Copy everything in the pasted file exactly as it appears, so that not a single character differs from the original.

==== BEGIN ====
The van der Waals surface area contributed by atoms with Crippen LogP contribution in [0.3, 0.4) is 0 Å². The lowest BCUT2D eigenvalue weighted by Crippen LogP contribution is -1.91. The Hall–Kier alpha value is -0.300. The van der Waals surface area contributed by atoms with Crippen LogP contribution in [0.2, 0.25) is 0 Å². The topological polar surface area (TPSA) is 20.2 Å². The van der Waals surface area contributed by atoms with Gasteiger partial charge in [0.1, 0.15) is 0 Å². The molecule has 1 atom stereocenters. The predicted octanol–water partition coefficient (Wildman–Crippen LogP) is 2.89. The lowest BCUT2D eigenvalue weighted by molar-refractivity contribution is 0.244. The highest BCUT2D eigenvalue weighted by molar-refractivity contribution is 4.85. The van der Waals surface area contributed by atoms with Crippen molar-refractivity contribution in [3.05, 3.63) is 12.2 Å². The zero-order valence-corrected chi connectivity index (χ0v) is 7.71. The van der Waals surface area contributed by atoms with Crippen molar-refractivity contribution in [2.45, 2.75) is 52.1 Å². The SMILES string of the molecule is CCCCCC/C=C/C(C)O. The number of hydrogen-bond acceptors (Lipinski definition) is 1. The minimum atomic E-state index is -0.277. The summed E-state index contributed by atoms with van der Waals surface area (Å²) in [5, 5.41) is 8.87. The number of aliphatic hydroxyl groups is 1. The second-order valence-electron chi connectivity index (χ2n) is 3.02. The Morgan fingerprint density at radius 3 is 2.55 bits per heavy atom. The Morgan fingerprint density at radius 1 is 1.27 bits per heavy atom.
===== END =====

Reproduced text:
The van der Waals surface area contributed by atoms with Crippen LogP contribution in [0.3, 0.4) is 0 Å². The lowest BCUT2D eigenvalue weighted by Crippen LogP contribution is -1.91. The Hall–Kier alpha value is -0.300. The van der Waals surface area contributed by atoms with Crippen LogP contribution in [0.2, 0.25) is 0 Å². The topological polar surface area (TPSA) is 20.2 Å². The van der Waals surface area contributed by atoms with Gasteiger partial charge in [0.1, 0.15) is 0 Å². The molecule has 1 atom stereocenters. The predicted octanol–water partition coefficient (Wildman–Crippen LogP) is 2.89. The lowest BCUT2D eigenvalue weighted by molar-refractivity contribution is 0.244. The highest BCUT2D eigenvalue weighted by molar-refractivity contribution is 4.85. The van der Waals surface area contributed by atoms with Crippen molar-refractivity contribution in [3.05, 3.63) is 12.2 Å². The zero-order valence-corrected chi connectivity index (χ0v) is 7.71. The van der Waals surface area contributed by atoms with Crippen molar-refractivity contribution in [2.45, 2.75) is 52.1 Å². The SMILES string of the molecule is CCCCCC/C=C/C(C)O. The number of hydrogen-bond acceptors (Lipinski definition) is 1. The minimum atomic E-state index is -0.277. The summed E-state index contributed by atoms with van der Waals surface area (Å²) in [5, 5.41) is 8.87. The number of aliphatic hydroxyl groups is 1. The second-order valence-electron chi connectivity index (χ2n) is 3.02. The Morgan fingerprint density at radius 3 is 2.55 bits per heavy atom. The Morgan fingerprint density at radius 1 is 1.27 bits per heavy atom.